Gang busted for illegal gender selection testing
Updated: 2014-01-20 01:05
By Shan Juan (China Daily)
China has broken up a gang that was providing illegal sex-determination tests, largely for gender selection, the top health authority announced on Sunday.
The gang tested more than 1,000 women around China in 2013, said the National Health and Family Planning Commission.
One of the main suspects, identified as Wang Ermin, has been convicted and sentenced to three and a half years in prison, according to the commission.
The gang started offering the illegal tests in 2010, first in Yiwu, Zhejiang province, and soon expanded into most parts of the country.
They were exposed after a woman named Wu died of amniotic fluid embolism after a test organized by the ring in late 2012.
The method used — amniotic fluid extraction — is more accurate than an ultrasound, but involves far more risk, a medical expert said.
According to Wu's husband, they traveled from Yiwu to Zhengzhou, Henan province, for the procedure, which cost around 2,000 yuan ($330).
The couple, who already had a 2-year-old girl, were desperate to have a boy who would bring more economic benefit to the rural family during a compensation program.
Breaking up the gang "was a major achievement under the one-year campaign launched last October by government agencies including the commission and the Ministry of Public Security", the commission said.
In China, sex determination testing, gender-selective procedures and abortions for non-medical purposes are prohibited, particularly given a traditional preference for boys over girls and a largely skewed sex ratio, which stands at 115 boys born for every 100 girls.
Internationally, a normal range should be between 103 and 107. "Sex-selective abortions after sex determinations have further fuelled an imbalance," said Lu Jiehua, a sociology professor at Peking University.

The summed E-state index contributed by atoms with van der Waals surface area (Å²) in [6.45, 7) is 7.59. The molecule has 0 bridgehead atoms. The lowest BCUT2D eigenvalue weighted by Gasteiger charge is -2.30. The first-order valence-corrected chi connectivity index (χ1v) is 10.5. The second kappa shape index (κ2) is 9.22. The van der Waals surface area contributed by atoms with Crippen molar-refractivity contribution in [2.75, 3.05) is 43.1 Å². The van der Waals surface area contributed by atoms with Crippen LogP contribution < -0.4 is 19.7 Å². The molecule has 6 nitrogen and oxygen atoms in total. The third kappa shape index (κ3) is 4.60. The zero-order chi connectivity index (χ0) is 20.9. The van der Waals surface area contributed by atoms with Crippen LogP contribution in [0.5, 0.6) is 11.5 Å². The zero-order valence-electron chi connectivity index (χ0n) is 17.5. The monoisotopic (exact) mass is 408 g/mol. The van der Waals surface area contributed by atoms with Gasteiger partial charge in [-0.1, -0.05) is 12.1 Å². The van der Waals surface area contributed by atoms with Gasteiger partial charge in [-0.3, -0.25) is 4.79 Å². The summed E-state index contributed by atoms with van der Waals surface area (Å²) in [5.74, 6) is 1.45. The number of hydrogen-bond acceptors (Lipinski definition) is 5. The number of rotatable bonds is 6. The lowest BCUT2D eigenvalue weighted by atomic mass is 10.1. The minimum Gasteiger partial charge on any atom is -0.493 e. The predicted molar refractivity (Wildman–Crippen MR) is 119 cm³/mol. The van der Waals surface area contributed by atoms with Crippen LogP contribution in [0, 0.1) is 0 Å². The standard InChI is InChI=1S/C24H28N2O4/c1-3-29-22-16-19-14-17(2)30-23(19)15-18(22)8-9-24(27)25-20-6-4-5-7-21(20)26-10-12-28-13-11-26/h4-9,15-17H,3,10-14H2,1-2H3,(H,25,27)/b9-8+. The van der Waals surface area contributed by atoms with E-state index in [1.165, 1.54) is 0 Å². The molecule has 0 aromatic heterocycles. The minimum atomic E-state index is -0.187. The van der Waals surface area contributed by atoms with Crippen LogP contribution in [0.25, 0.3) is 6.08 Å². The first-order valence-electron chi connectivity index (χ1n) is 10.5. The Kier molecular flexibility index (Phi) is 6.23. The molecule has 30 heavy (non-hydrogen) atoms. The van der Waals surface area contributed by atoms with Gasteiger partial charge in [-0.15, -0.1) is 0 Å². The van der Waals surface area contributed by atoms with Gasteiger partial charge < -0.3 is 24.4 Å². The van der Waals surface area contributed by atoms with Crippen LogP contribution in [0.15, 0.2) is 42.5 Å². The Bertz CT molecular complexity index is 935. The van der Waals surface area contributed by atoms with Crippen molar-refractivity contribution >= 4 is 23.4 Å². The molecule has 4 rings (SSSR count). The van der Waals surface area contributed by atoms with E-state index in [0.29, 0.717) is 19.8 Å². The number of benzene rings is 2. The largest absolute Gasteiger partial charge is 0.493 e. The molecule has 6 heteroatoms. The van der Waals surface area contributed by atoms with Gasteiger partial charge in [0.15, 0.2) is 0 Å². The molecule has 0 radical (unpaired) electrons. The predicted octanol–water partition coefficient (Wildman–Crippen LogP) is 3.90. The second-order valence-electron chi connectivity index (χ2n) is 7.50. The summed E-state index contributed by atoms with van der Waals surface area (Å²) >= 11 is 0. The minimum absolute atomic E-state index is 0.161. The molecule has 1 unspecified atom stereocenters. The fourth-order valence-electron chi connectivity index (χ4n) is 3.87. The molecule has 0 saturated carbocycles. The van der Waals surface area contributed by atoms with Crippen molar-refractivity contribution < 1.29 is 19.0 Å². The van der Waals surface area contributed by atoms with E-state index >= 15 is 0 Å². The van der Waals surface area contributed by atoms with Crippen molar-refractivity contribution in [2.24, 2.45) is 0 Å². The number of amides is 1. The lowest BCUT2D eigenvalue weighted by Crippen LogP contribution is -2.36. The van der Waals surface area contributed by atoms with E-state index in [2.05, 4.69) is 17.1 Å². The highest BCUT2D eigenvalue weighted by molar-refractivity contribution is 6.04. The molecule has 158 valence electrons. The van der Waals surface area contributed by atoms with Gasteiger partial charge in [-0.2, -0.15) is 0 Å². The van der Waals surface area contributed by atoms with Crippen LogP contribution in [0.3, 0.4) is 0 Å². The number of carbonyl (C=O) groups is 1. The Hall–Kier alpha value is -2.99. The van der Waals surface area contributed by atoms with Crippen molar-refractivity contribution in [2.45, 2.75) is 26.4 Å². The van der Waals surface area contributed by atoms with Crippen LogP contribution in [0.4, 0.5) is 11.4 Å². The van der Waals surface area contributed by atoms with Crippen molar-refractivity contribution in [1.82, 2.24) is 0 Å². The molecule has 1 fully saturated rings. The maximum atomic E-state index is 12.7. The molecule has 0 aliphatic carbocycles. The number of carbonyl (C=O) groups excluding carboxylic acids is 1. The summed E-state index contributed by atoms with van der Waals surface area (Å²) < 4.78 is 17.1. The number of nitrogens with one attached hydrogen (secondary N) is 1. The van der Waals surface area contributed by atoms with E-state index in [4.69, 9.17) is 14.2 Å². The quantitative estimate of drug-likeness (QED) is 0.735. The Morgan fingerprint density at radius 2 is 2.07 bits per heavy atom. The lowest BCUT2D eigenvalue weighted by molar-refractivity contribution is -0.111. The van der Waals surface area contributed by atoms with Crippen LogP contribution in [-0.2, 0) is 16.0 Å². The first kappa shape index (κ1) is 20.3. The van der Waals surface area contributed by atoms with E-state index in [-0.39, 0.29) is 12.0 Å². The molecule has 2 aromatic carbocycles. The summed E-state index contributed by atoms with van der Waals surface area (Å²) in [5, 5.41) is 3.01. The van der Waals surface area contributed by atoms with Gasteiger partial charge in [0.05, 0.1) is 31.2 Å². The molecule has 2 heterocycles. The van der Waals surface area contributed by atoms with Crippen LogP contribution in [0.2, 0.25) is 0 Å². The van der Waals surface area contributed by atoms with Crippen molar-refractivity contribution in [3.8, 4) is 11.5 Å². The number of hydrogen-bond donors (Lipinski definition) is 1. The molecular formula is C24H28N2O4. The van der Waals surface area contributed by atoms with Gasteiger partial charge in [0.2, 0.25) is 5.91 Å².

Zhai Zhenwu, a professor at the School of Sociology and Population Studies at Renmin University of China, agreed, adding that an increasing access to ultrasounds since the late 1980s has made sex selection far easier and has partially led to an imbalance in the sex ratio at birth.
In 2004, it hit a record 121.2 boys for every 100 girls.
In response, some population scientists called for making it a crime to perform sex determinations and sex-selective abortions that cannot be medically justified
But some argue that it is a personal right to learn the gender of one's fetus.
Also, it would be hard to collect evidence as the doctor could imply the gender during a normal pregnancy test, said Zhai.
He said that if harsher punishments had been meted out, the growing imbalance would have been curbed better.
Most countries allow sex determinations as "it makes no difference," he noted.
In China, "the preference for boys became more intense as the three-decade-old family planning policy restricted most families to just one child," he said.
Thereafter, more people resorted to artificial methods to have a boy due to the rising availability of ultrasound technology, he said.
But he refuted a causal relation between China's birth rule and a skewed sex ratio, citing the example of South Korea.
Sex determinations are outlawed in South Korea, which recorded a high gender ratio at around 117, according to Zhai.
"But they never had birth rules," he added.
The root cause lies in a slow-changing preference for boys, he said.
In recent years, some rich Chinese have gone to neighboring Thailand to undergo sex-selective procedures enabled by assisted reproductive technology to have a boy, previous reports said.
In China, such a practice is only available for medical purposes like testing for genetic diseases, according to fertility experts.
According to Zhai, the constant relaxation of the birth rules could help reverse the skewed sex ratio somewhat but "it will still take time for a natural transformation," he said.
Before that, government-led administrative measures should be in place to curb the trend, he stressed.
The ratio has continued to decline during the past five years thanks largely to government action, statistics from the commission showed.
Physicians caught violating such regulations face revocation of their licenses and the hospitals involved face harsh administrative penalties.